Report 7 August 2016

The day has been spent making a scale plan of the foundation and doing a few remaining recording and sampling jobs.

We have finally got some dating evidence from the fill of a pit cut into the foundation at the northwest corner. It consists of two pieces of bottle glass attached to a mass of mortar (pictured left) which had clearly come from the foundation although it was not attached to it. The glass must have been included in the building when it was made. I have not yet looked at the bottle in detail but it must be 17th or 18th century and it strongly suggests that the foundation was made then. It is possible that the barn was newly built at that date but I think it was probably an older building that had been moved. 17th and 18th century carpenters tended to use a large number of nails some of which are scattered over the site when the building is demolished. We have found very few nails suggesting that the joints were fixed with wooden pegs in the medieval manner. The barn may have been moved to clear the view from the house into the park. We will look at the glass tomorrow to see if it can be more closely dated.

Report 10 August 2016

We finished backfilling yesterday.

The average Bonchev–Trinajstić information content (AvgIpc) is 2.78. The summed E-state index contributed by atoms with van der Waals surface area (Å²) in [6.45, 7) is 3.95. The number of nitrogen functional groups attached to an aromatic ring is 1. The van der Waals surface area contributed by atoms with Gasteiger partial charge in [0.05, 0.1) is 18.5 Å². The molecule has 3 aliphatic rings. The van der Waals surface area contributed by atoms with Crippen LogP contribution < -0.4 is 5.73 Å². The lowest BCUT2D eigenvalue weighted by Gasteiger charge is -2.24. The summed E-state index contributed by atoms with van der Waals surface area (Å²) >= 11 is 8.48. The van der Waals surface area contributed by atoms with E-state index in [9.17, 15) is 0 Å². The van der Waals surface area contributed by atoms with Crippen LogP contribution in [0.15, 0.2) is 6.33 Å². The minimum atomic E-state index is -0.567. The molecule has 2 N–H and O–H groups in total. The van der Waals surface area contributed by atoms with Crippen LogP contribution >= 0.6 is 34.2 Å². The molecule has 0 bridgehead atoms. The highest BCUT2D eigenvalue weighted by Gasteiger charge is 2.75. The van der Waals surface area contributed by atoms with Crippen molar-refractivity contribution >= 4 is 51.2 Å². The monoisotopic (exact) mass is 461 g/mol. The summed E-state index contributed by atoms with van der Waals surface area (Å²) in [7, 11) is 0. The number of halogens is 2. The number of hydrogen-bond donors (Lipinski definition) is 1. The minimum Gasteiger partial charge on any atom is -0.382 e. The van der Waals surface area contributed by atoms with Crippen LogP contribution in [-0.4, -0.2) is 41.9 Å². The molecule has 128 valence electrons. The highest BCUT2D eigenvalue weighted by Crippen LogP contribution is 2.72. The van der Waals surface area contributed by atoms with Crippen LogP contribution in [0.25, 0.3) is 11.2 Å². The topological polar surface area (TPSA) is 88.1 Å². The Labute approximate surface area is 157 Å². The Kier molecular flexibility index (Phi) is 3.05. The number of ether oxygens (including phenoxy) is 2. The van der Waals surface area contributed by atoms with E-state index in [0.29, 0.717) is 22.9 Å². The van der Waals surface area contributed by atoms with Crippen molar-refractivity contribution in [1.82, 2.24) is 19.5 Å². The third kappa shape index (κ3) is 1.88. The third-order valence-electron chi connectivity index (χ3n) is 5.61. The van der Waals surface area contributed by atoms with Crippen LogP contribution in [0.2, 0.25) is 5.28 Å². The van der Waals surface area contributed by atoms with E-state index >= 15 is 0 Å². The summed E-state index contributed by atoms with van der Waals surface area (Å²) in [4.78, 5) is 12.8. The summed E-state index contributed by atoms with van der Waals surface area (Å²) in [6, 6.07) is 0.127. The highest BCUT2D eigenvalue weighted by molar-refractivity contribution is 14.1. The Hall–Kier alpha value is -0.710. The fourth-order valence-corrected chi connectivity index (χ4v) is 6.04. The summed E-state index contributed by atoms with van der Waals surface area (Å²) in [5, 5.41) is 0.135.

I have now had a chance to have a closer at the piece of glass embedded in mortar which we found on Sunday. The mortar is very similar to the foundations and almost certainly came from it. As the glass appears to have been embedded in the mortar the foundation must be older than it. The glass has come from the wall of a wine bottle of the mallet or cylindrical type which are after about 1725. This means that the foundation belongs to the very end of Nicholas Carew 1st baronet's life (d. 1727), or the trustees of the estate (1727-41) or the 2nd baronet (1741-62). It means that the barn was probably not moved to create a view to the lake in the park as this existed by 1721. I am rather surprised and still thinking about the implications of this.

Unless otherwise stated,
the text of the Reports on this page are Copyright © 2016 Carshalton and District History and Archaeology Society

The mages are Copyright © 2016 John Phillips and The Friends of Honeywood Museum